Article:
Jessica Hanson ’86 helps launch a new school to unleash the voices of young women.
By Daniel Lippman '08
Jessica Hanson '86 has education in her blood. Her grandmother was an elementary school teacher, her mother was a teacher’s aide, and her aunt was a teacher, too. But nothing they faced prepared Hanson in her mission to launch an allgirls high school to help teenagers navigate a world full of new challenges—including often-toxic social media that fuels online bullying and body image issues.
The crisis of teenage girls helped inspire Hanson to co-found the Hatch School in Seattle, WA, in 2022. A small group of ninth-graders attends the new institution, and its leaders hope to increase enrollment in the coming years.
“We wanted to create a place where students could really take a step back, make the best choices for themselves, and learn to find balance in their lives,” Hanson said. “We really wanted to create an institution where students could learn to make change in their environments, in their families, in their communities—and how to own their voices, because they have really strong voices.”
Hanson says the “idea that you need to be excellent or perfect at everything is an unsustainable model,” particularly for girls. “Our goal is to help kids figure out how they can be really amazing at the things that are important to them. And simultaneously maybe not worry so much about trying to be excellent at the things that aren’t as important to them.”
Hatch is a small school with three fulltime teachers, so students learn a lot from each other. They come from a variety of backgrounds, including girls who will be first-generation college students, were born in different countries, or speak different languages.
“One of our goals is to help provide an excellent college prep education to students who are furthest from educational justice,” she said.
Because it’s a nonprofit startup, Hatch doesn’t have a deluxe campus like other private schools. They rent space from a nonprofit in downtown Seattle since “commercial real estate in Seattle is a fullcontact sport,” Hanson jokes. But she has been entrepreneurial in looking for ways for her students to learn without breaking the bank. They partner with a local fine arts center for their art program, use a neighborhood gym for strength training, and work with a school in Guatemala for online Spanish classes, where they learn about the history and culture of that country.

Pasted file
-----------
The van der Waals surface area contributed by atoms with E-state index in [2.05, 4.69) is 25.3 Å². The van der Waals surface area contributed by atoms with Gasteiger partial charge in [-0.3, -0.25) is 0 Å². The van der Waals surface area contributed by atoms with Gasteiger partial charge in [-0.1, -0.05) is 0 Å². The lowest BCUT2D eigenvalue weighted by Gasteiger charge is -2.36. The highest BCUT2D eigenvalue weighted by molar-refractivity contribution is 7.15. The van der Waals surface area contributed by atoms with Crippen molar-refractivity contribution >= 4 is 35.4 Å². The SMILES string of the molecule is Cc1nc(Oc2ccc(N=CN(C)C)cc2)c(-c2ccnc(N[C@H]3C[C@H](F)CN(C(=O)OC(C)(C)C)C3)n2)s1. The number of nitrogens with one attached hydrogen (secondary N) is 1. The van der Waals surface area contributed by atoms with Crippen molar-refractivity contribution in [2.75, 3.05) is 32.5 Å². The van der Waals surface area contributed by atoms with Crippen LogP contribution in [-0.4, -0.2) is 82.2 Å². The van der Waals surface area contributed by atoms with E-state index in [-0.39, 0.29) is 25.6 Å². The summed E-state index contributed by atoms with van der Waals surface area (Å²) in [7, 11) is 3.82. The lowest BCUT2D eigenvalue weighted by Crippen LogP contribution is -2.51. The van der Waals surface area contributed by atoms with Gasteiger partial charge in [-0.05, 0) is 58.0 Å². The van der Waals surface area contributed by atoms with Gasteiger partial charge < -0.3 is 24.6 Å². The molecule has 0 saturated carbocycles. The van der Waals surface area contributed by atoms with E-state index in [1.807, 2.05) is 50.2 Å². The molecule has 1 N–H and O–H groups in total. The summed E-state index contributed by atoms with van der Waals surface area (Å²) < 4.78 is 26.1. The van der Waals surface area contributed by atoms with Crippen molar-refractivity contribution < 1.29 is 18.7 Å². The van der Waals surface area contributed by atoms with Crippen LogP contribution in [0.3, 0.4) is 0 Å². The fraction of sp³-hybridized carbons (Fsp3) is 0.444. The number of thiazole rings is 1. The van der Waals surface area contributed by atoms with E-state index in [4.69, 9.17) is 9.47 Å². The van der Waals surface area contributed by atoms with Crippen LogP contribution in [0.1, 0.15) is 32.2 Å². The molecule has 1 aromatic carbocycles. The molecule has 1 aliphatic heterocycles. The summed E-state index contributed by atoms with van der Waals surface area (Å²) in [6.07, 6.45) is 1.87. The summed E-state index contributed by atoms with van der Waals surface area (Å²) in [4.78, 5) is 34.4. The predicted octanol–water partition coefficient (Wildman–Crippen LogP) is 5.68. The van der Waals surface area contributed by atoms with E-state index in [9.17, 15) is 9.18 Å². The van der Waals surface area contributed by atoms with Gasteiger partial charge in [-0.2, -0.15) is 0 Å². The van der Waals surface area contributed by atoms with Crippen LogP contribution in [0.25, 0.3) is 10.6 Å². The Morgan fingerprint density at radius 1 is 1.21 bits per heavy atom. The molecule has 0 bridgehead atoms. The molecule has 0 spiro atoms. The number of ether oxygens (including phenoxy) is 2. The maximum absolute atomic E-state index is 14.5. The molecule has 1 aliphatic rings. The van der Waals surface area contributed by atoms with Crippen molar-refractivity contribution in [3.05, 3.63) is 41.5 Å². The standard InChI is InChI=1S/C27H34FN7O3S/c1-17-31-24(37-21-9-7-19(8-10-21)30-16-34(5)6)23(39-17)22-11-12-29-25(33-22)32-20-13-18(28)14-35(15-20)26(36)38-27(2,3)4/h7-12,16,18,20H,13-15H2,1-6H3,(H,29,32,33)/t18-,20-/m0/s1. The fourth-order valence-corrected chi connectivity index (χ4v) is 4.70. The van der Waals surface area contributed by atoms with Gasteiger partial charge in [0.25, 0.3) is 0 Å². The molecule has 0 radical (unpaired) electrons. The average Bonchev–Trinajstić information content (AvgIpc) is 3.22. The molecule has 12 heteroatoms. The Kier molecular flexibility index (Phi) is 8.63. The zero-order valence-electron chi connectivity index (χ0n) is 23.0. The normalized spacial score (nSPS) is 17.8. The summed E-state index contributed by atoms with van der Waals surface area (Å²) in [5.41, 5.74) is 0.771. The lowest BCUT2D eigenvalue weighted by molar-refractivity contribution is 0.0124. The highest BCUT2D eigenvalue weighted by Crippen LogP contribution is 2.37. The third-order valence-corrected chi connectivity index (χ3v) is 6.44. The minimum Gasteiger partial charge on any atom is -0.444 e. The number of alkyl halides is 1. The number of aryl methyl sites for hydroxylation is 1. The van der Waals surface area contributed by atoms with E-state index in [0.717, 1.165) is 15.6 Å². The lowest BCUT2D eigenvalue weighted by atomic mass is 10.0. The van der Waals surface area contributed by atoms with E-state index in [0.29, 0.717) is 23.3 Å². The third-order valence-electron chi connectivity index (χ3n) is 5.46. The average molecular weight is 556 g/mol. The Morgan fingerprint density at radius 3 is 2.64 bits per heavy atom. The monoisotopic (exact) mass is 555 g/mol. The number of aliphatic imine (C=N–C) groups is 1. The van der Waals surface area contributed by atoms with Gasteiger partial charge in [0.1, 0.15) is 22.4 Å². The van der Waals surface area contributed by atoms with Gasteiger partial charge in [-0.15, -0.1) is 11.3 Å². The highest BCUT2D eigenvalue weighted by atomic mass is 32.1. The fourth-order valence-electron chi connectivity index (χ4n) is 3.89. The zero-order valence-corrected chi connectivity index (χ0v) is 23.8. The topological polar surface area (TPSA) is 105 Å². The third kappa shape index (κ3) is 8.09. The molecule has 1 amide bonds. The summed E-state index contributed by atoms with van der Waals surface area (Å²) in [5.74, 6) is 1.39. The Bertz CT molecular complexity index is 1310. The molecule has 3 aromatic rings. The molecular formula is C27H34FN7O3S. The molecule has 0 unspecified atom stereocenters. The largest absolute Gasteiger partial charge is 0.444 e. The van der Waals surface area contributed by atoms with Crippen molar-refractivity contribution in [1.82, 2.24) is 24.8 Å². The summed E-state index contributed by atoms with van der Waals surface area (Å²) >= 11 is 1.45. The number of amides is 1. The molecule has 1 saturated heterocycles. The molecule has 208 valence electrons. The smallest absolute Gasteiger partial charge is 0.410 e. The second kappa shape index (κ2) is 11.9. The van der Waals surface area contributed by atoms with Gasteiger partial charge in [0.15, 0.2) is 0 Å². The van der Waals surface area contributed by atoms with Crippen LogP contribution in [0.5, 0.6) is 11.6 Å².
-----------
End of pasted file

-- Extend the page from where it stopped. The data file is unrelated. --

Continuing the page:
Hanson is also reimagining how tuition works using a concept called “family individualized tuition.” Parents pay for their student’s enrollment based on how much they can actually afford instead of feeling stressed by the high costs. The school received several significant seed money grants from private donors and is funded primarily by philanthropic giving. But the struggle to make sure they have enough money to keep the lights on “is one of the biggest challenges we face,” Hanson notes. “We are building a brand new airplane and flying it as we go.”
A Continuing Connection to Hotchkiss
Besides her family, Hanson traces her interest in education to the time she spent at Hotchkiss. She had gone to public school and didn’t know if she could fit in at a boarding school. “My mother tells me that in October I wanted to leave and go home, which I don’t have any recollection of, but she told me I had to stay until Thanksgiving,” Hanson said. She found her footing and her friend group, and just as importantly came to love spending time in the science lab under the tutelage of biology instructor Jim Morrill P’87,’89.
“My experience at Hotchkiss is filled with those small moments where my friends helped me find the confidence I needed to do an X, Y, or Z thing,” Hanson recalled.
Hanson has stayed involved in her small but mighty Hotchkiss alumni community in Seattle, where she leads the annual Day of Service. In April, Hanson and a group helped restore a habitat for salmon on the Sammamish River.
Nian Wilder ’86, P’17,’20, a Hotchkiss classmate of Hanson’s who met her on the first day of orientation and is now director of reunion giving at the School, said Hanson “is a wonderful combination of brains and personality.” Wilder added, “Having started at Hotchkiss eight years after the first group of female students arrived in Lakeville, we often felt that the all-boys-school days weren’t necessarily completely behind us. I think that spending four years in that environment armed us with the sense that we belong in any space that we occupy as women and has certainly inspired Jessica to pursue a career in education.”
After Hotchkiss, Hanson studied biology at Dartmouth College, where she tutored people who were incarcerated in New Hampshire and Vermont prisons. She then went on to get a master’s in teaching and curriculum from Harvard Graduate School of Education and a Ph.D. in microbiology from University of California, Davis. At Dartmouth, she met her husband, a computer systems engineer, and they have two kids.
Hatch is not the first school that Hanson has helped launch. More than 20 years ago, while she was busy getting her Ph.D., she carved out time to be the founding science teacher at the Oxbow School in Napa, CA, which focuses on the visual arts—often considered an elective or not central to a high school education.
“To create a school just for those students, where it was really clear that we took very seriously the thing that was most important to them, is just amazing and transformative. And I feel like at Hatch we are similarly creating a school that specifically honors the identity of adolescent girls and helps them with their unique and specific challenges,” she said.
“Education made such a huge difference in my life. And I want other people to have that.”
Daniel Lippman ’08 is a reporter covering the White House and Washington for POLITICO and can be reached at email@example.com.